Join us at TNW Conference 2021 for insights into the future of tech →

The heart of tech

This article was published on May 25, 2012


    Contactless payment rollout on London Underground delayed until 2013

    Contactless payment rollout on London Underground delayed until 2013
    Matt Brian
    Story by

    Matt Brian

    Matt is the former News Editor for The Next Web. You can follow him on Twitter, subscribe to his updates on Facebook and catch up with him Matt is the former News Editor for The Next Web. You can follow him on Twitter, subscribe to his updates on Facebook and catch up with him on Google+.

    The roll out of contactless payments on the London Underground has been delayed by a year, after Transport for London (TfL) was forced to admit that “there is a huge amount of development to be done” before it can be launched, Computing.co.uk reports.

    The news will frustrate travellers who wanted to utilise the new ‘Wave and Pay’ system to pay for travel on the Tube, a service that would have complimented the Oyster card system and debited funds directly from a debit or credit card and also compatible smartphones.

    TfL had originally planned to enable the service across all of London’s transport by the end of 2012 but it now appears that a “small number” of buses will operate the service by the Olympics and the Tube network will receive an upgrade by the end of next year.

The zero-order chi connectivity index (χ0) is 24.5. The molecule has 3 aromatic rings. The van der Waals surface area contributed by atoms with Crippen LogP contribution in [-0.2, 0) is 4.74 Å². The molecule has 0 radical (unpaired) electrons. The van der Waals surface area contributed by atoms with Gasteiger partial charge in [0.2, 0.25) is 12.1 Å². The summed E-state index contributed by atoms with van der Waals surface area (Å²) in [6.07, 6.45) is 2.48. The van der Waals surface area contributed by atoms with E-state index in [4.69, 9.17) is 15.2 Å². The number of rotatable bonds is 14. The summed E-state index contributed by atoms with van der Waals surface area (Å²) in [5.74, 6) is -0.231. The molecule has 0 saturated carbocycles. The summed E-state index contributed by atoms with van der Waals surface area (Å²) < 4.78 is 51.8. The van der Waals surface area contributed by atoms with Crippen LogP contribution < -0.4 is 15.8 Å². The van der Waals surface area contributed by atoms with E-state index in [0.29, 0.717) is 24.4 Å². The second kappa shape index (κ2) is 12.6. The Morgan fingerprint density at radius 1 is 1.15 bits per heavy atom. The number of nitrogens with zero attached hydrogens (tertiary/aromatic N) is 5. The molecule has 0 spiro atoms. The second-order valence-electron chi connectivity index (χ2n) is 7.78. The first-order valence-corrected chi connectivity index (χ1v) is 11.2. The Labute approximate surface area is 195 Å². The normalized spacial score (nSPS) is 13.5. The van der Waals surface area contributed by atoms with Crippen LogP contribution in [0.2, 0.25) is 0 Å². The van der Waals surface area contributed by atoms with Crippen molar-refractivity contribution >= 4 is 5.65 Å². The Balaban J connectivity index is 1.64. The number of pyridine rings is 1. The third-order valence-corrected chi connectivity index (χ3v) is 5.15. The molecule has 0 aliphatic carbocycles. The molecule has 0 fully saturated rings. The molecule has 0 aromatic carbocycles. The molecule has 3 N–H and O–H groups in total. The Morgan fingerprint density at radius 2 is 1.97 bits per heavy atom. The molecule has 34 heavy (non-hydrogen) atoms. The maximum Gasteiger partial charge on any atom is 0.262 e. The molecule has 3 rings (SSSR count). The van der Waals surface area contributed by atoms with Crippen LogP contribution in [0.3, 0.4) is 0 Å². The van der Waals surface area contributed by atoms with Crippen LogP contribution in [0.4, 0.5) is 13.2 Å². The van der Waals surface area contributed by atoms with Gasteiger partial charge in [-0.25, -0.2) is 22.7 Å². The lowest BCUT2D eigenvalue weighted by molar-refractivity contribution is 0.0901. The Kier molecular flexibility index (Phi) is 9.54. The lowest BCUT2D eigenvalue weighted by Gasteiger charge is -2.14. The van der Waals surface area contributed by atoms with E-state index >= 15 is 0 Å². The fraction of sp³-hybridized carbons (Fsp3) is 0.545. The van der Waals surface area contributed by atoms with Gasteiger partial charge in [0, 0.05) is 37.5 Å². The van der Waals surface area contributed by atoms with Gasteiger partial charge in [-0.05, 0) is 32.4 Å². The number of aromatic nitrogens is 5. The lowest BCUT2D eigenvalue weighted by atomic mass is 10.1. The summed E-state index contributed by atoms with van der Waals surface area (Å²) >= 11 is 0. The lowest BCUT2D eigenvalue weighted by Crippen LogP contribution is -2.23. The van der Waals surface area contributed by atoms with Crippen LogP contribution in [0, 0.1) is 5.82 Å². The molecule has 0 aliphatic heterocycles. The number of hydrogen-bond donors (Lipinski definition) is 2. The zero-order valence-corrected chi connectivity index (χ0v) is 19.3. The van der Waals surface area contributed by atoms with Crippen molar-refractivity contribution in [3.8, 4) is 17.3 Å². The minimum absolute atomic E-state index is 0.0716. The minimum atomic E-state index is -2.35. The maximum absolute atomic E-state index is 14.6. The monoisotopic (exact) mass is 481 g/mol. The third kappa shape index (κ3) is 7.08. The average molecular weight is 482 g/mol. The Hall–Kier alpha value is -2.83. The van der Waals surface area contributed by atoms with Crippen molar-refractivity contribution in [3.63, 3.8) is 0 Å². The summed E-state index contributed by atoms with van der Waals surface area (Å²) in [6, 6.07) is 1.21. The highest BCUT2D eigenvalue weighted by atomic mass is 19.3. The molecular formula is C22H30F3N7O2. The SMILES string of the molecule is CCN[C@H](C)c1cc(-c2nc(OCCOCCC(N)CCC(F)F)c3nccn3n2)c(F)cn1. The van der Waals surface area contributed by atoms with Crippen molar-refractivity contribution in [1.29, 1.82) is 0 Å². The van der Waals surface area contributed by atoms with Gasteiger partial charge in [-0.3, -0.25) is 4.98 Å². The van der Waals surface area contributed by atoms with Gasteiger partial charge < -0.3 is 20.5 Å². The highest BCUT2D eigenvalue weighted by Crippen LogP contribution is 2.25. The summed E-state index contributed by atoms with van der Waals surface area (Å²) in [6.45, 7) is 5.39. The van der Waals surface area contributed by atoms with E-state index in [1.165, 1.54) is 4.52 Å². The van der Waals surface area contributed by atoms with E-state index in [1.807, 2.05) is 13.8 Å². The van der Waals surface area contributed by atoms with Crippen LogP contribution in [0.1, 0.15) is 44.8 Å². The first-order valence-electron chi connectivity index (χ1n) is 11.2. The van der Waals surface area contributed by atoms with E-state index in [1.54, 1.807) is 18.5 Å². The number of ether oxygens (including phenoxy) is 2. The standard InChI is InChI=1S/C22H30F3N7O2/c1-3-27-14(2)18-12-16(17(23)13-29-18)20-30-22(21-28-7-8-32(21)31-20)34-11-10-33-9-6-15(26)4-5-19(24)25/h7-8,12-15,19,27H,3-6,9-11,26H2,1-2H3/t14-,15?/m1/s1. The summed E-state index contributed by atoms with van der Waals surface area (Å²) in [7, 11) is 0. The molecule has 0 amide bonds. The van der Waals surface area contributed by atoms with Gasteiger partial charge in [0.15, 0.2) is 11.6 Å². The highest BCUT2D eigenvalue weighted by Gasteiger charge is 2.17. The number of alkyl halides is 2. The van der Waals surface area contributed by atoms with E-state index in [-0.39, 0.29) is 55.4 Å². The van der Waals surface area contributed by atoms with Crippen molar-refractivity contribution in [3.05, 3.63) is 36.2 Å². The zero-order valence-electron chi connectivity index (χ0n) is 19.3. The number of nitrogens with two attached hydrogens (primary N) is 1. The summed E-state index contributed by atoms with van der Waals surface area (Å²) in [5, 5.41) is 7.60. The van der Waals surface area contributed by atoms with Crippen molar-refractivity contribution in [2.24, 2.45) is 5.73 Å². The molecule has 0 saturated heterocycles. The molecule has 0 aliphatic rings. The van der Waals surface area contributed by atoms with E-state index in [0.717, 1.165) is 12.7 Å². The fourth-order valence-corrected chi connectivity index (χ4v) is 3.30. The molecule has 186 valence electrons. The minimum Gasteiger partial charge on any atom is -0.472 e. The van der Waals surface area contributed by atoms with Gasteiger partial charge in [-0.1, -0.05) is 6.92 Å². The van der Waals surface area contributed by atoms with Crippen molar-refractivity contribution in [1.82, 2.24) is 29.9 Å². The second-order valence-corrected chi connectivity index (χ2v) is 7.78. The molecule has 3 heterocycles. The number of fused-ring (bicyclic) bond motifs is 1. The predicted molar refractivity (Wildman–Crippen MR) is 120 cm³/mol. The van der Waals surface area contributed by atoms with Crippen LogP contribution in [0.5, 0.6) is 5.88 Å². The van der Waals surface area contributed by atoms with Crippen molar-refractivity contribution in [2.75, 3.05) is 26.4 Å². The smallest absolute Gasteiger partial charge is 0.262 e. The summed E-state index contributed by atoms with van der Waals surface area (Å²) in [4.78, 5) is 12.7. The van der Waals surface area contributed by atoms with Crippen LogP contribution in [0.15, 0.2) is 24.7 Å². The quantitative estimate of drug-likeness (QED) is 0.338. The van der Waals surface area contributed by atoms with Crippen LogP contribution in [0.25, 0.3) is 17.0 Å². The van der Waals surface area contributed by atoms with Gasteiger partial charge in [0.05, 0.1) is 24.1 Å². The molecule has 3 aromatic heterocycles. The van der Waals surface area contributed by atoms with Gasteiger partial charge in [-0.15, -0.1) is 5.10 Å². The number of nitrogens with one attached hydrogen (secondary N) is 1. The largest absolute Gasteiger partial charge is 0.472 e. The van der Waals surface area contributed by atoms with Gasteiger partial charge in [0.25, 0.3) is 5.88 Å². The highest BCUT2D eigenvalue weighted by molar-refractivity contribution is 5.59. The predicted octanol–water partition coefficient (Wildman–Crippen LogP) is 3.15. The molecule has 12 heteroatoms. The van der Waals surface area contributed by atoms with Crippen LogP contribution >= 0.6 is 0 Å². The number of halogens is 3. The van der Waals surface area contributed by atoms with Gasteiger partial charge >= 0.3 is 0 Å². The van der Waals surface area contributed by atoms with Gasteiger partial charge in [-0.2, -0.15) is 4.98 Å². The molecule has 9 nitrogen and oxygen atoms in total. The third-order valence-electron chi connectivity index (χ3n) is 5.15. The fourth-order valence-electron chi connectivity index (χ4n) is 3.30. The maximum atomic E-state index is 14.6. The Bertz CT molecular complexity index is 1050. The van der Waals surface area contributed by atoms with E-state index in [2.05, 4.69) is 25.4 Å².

The UK government has been rushing to upgrade public transport in London, announcing that it would roll out Wi-Fi access to Underground stations in time for the Olympics. Virgin Media was awarded the contract to roll out wireless networks in 80 tube stations by the start of the Games, and 120 stations in total by the end of the year.

    Smartphone manufacturers are also pushing NFC-compatible phones that enable contact payments by waving a smartphone in front of a contactless terminal. Official Olympic sponsors Samsung and Visa recently announced that the Galaxy S III would be the official smartphone for the event, giving owners of the device an option to wave and pay using their handset in hundreds of Olympic locations.